CR236 Beneficiary nomination
Two beneficiaries nominated on funeral policy – after death insurer paid full sum assured to one of the beneficiaries, relying on clause giving insurer a discretion to pay whomever it considered entitled to it – held, however, that the discretion had to be exercised reasonably, and could not ignore contractual entitlement.
On her funeral policy the deceased had nominated two beneficiaries, one her brother and the other her son who was a minor. Both beneficiaries were noted on the policy summary. After the deceased died the insurer paid the entire benefit to the brother. The deceased’s husband complained on behalf of the minor son, who at the date of deceased’s death was 17.
The insurer cited a clause in the policy which stated: “The company reserves the right to pay the proceeds of any benefit under the family burial plan to any person the company considers to be entitled to the proceeds”. The brother had supplied proof that the money was needed to pay for the funeral. As the policy was taken out to cover funeral expenses, and because the son was still a minor, the insurer decided to pay the brother to enable him to pay for the funeral.
What lay at the heart of the issue was who, on the death of the life assured, was entitled to receive payment of the sum assured. In the preamble to the contract it was stated that the insurer “agrees to pay the benefits of the plan to the applicant or, if another person is entitled to receive them, to such other person”. Clause 4 of section B of the policy, entitled “Beneficiary”, provided that:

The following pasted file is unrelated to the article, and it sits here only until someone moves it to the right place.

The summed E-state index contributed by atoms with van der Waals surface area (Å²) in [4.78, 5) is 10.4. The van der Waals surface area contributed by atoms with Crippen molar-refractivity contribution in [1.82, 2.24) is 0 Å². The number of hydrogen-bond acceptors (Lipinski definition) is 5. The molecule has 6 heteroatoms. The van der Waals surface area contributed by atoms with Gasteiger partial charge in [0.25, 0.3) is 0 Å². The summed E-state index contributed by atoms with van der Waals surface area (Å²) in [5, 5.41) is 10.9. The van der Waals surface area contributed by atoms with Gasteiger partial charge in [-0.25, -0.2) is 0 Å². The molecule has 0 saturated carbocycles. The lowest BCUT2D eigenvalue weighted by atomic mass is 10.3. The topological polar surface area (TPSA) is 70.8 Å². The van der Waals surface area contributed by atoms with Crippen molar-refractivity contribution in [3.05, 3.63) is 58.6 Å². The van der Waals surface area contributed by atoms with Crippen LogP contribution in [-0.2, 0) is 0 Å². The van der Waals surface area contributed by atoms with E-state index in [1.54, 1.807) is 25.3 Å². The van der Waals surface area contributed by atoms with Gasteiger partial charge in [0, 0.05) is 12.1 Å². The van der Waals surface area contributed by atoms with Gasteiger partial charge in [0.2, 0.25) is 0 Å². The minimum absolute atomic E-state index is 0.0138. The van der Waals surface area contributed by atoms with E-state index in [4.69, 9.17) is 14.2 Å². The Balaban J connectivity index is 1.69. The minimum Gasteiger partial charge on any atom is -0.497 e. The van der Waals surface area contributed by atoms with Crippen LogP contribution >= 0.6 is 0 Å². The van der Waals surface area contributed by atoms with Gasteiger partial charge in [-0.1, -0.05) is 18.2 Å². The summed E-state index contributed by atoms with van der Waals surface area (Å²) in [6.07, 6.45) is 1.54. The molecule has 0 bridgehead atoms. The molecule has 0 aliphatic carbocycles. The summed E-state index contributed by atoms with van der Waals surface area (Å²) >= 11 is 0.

“The life assured may by notifying the company in writing, appoint, change, or cancel the appointment of a beneficiary at any time. Such notification will be effective only when received by the company.
Beneficiaries receive the proceeds of the policy in respect of a claim arising from the death of the life assured under the policy”.
There was a clear nomination of two beneficiaries in the spaces provided in the application form, and both beneficiaries were noted on the policy summary provided to the principal life assured/premium payer.
On the policy summary no percentage was reflected under “Split”, and in the circumstances it had to be assumed that the sum assured was to be divided equally, so that each beneficiary was entitled to receive half.
While it was true that the clause on which the insurer relied afforded it a discretion, such discretion had to be exercised reasonably. Account had to be taken of the nomination of both beneficiaries. The clause granting the insurer a discretion could not justify a deviation from the contractual entitlement of each of the nominated beneficiaries to payment. The clause could only be invoked in other situations, for example, where no beneficiary has been nominated.
We stated our view that half of the sum assured had been payable to the son, on his behalf to his father who was his guardian. The insurer had the right to reclaim from the deceased’s brother the amount overpaid to him.
The insurer agreed to pay the claim.